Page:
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Stress-Induced and Diabetic Hyperglycemia Associated with Higher Mortality among Intensive Care Unit Trauma Patients: Cross-Sectional Analysis of the Propensity Score-Matched Population

1
Department of Emergency Medicine, Kaohsiung Chang Gung Memorial Hospital and Chang Gung University College of Medicine, Kaohsiung 833, Taiwan
2
Department of Trauma Surgery, Kaohsiung Chang Gung Memorial Hospital and Chang Gung University College of Medicine, Kaohsiung 833, Taiwan
3
Department of Plastic Surgery, Kaohsiung Chang Gung Memorial Hospital and Chang Gung University College of Medicine, Kaohsiung 833, Taiwan
*
Author to whom correspondence should be addressed.
Int. J. Environ. Res. Public Health 2018, 15(5), 992; https://doi.org/10.3390/ijerph15050992
Received: 13 April 2018 / Revised: 11 May 2018 / Accepted: 12 May 2018 / Published: 15 May 2018
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Abstract

Background: This study was designed to measure the effect of stress-induced hyperglycemia (SIH) and diabetic hyperglycemia (DH) versus non-diabetic normoglycemia (NDN) on the outcomes of trauma patients in the intensive care unit (ICU). Methods: Diabetes mellitus (DM) was determined based on patient history and/or a hemoglobin A1c (HbA1c) level of ≥6.5% at admission. The patients who had serum glucose levels of ≥200 mg/dL in the absence or presence of DM were assigned into the groups SIH and DH, respectively. Diabetic normoglycemia (DN) and NDN were determined based on serum glucose levels of <200 mg/dL in patients with and without DM, respectively. Patients with burn injury or incomplete data were excluded. Detailed data of trauma patients in the ICU of a Level-I trauma center from 1 January 2009 to 31 December 2016 were retrieved from the database of the Trauma Registry System. These patients were classified into four exclusive groups, including NDN (n = 1745), DN (n = 306), SIH (n = 225) and DH (n = 206). The Pearson chi-square test was used to compare categorical data between groups. Continuous variables were compared using one-way analysis of variance along with the Games–Howell post hoc test. To decrease the confounding effect of the differences in sex and age, preexisting comorbidities and injury severity score (ISS) among different groups of patients, 1:1 ratio propensity score-matched cohorts were assigned using the NCSS software. The effect of hyperglycemia on the outcomes of patients with and without DM was assessed with a logistic regression analysis. Results: Among those selected propensity score-matched patient cohorts, the patients with SIH and DH had a 3.88-fold (95% CI, 2.13–7.06; p < 0.001) and 1.83-fold (95% CI, 1.00–3.34; p = 0.048) higher mortality, respectively, than those with NDN. Moreover, the patients in the SIH group (10.0 vs. 7.4 days; p = 0.005) and those in the DH group (10.1 vs. 7.4 days; p = 0.006) who were admitted to the ICU had a significantly longer length of stay than those in the NDN group. In addition, the SIH group had a 2.13-fold (95% CI, 1.04–4.36; p = 0.038) higher adjusted odds ratio for mortality than the DH group. Conclusions: This study revealed significantly worse outcomes in terms of mortality among patients with SIH and DH who were admitted to the ICU after controlling for sex and age, preexisting comorbidities and ISS. In addition, patients who had SIH presented significantly higher adjusted odds for mortality than those DH patients. These results suggest that hyperglycemia is detrimental in patients with or without DM who were admitted to the ICU, and there is a different pathophysiological mechanisms behind the SIH and DH. View Full-Text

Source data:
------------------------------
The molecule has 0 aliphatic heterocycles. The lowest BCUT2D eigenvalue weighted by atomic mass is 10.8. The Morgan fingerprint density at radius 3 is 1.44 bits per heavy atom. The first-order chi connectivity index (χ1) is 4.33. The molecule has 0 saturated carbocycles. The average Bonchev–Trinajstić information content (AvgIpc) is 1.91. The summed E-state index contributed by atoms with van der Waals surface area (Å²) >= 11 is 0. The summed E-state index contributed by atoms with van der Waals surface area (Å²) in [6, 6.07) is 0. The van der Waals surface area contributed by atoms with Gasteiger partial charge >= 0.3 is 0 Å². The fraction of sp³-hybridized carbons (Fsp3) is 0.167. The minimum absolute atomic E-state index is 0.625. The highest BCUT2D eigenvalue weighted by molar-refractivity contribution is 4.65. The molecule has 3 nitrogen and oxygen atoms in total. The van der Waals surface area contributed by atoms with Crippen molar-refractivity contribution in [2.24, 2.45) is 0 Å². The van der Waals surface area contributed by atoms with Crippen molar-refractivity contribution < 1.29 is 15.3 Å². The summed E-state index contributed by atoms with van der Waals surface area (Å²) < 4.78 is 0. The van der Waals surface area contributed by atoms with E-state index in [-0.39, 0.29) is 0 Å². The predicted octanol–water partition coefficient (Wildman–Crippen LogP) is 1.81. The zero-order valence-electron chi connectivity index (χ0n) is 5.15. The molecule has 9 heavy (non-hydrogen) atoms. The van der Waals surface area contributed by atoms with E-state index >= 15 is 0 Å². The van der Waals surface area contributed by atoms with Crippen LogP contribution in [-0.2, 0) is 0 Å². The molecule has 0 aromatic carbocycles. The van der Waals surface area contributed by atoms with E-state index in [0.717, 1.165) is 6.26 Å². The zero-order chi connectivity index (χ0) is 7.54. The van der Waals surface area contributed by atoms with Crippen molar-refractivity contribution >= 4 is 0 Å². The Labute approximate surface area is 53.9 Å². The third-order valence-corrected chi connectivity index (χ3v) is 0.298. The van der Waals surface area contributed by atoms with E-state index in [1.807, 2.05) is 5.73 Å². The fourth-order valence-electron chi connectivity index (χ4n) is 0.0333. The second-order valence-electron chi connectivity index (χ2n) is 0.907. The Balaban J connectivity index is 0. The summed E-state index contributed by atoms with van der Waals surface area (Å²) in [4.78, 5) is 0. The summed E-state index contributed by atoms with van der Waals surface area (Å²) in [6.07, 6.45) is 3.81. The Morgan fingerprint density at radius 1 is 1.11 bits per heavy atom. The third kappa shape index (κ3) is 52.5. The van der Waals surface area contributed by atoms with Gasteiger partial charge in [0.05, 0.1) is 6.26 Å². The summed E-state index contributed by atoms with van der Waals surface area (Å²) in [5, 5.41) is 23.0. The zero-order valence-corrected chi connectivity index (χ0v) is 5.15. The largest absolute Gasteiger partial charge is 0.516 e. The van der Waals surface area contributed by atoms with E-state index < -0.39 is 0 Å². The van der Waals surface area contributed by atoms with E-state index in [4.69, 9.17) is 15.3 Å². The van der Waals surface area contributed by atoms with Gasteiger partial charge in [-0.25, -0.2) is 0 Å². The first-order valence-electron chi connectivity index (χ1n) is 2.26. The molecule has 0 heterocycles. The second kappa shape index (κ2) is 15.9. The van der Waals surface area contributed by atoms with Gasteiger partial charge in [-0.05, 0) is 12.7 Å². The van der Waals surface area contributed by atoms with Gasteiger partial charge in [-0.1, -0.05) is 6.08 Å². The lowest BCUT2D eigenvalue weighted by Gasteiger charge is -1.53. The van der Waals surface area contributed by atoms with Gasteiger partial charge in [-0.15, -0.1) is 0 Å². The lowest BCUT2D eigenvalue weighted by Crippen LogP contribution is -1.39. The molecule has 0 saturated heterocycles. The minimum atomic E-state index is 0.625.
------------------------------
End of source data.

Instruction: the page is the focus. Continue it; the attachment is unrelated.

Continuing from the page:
Keywords: stress-induced hyperglycemia; diabetic hyperglycemia; diabetes mellitus; mortality; intensive care unit stress-induced hyperglycemia; diabetic hyperglycemia; diabetes mellitus; mortality; intensive care unit
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Chang, M.-W.; Huang, C.-Y.; Liu, H.-T.; Chen, Y.-C.; Hsieh, C.-H. Stress-Induced and Diabetic Hyperglycemia Associated with Higher Mortality among Intensive Care Unit Trauma Patients: Cross-Sectional Analysis of the Propensity Score-Matched Population. Int. J. Environ. Res. Public Health 2018, 15, 992.

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